Fusspotts sits at the top of Oxted high street, in East Surrey. When I lived there, I’d regularly visit it’s bijoux interior packed with high-end labels. Nothing was more thrilling than finding a designer gem that could have been made for you, selling at a fraction of the price. A Chanel jacket, YSL belt or Burberry loafers were regular temptations and it was hard to leave left empty-handed.
Sarah Mitchum and her sister Suzy Green, took over the reigns of Fusspotts after their forminable mother, Barbara, retired three years ago. I talked to Sarah about their experiences of running the shop, what they’ve learned and how it’s kept going for the last twenty years.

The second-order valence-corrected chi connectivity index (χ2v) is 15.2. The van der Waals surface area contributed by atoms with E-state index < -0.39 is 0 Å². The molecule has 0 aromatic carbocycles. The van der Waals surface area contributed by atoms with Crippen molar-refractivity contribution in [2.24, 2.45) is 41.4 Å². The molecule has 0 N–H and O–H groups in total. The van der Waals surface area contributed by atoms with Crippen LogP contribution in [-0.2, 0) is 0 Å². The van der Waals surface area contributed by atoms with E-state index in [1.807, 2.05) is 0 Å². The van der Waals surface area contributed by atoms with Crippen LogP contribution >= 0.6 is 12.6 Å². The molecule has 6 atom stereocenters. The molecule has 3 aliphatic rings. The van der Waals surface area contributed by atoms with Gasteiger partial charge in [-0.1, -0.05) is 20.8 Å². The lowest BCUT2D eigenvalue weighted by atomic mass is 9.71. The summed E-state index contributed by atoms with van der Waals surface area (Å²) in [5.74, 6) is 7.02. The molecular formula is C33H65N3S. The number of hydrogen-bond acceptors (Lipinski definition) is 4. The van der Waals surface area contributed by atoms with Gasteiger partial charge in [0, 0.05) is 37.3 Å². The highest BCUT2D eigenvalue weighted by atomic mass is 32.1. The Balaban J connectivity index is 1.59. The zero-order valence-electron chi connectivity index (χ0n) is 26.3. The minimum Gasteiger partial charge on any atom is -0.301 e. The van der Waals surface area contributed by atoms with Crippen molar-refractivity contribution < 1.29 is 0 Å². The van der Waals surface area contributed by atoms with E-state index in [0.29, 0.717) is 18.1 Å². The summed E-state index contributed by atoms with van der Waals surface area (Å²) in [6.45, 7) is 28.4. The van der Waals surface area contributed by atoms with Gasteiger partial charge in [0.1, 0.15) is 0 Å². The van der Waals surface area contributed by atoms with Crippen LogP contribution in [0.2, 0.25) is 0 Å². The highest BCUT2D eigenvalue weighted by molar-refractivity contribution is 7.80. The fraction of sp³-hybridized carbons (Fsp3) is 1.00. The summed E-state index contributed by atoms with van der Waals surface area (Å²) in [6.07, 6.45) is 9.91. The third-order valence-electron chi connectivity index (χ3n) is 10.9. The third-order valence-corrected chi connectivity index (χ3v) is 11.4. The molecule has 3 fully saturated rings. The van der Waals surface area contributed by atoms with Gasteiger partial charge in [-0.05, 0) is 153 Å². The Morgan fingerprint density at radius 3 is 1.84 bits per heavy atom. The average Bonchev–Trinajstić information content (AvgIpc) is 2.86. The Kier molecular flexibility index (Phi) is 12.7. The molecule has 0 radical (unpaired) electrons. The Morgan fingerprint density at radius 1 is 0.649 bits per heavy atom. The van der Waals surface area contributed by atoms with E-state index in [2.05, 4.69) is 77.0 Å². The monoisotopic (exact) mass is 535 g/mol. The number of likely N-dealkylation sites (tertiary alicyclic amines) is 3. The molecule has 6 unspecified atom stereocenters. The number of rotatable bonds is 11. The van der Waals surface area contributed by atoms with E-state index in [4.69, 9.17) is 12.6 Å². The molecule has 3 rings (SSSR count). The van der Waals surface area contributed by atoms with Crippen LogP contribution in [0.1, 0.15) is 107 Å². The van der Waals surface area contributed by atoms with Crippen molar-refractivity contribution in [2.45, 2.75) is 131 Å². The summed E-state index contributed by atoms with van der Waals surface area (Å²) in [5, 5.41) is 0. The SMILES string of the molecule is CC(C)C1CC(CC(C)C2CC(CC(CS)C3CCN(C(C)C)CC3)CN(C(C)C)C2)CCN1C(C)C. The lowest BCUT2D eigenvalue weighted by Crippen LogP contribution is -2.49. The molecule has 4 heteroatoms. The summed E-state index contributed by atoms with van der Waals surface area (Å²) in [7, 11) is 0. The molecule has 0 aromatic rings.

What’s the story behind Fusspotts and your early memories?
In the early 70s, there was an economic downturn. We were a large family and out of necessity, Mum and a wealthy posh friend of hers called Jill, used to sell second hand clothes on market stalls in Deptford and Petticoat Lane. They would advertise ‘ladies wardrobe clearances’ in local papers and buy them as an average job lot of £25. The clothes would get laundered and then be sold for 50p an item. My sister and I would go with her to the market while dad was at work. When we weren’t at the stall, we were mucking about in the supervised wooden adventure playground drinking Sarsaparilla. This was how we learned the trade and we loved it.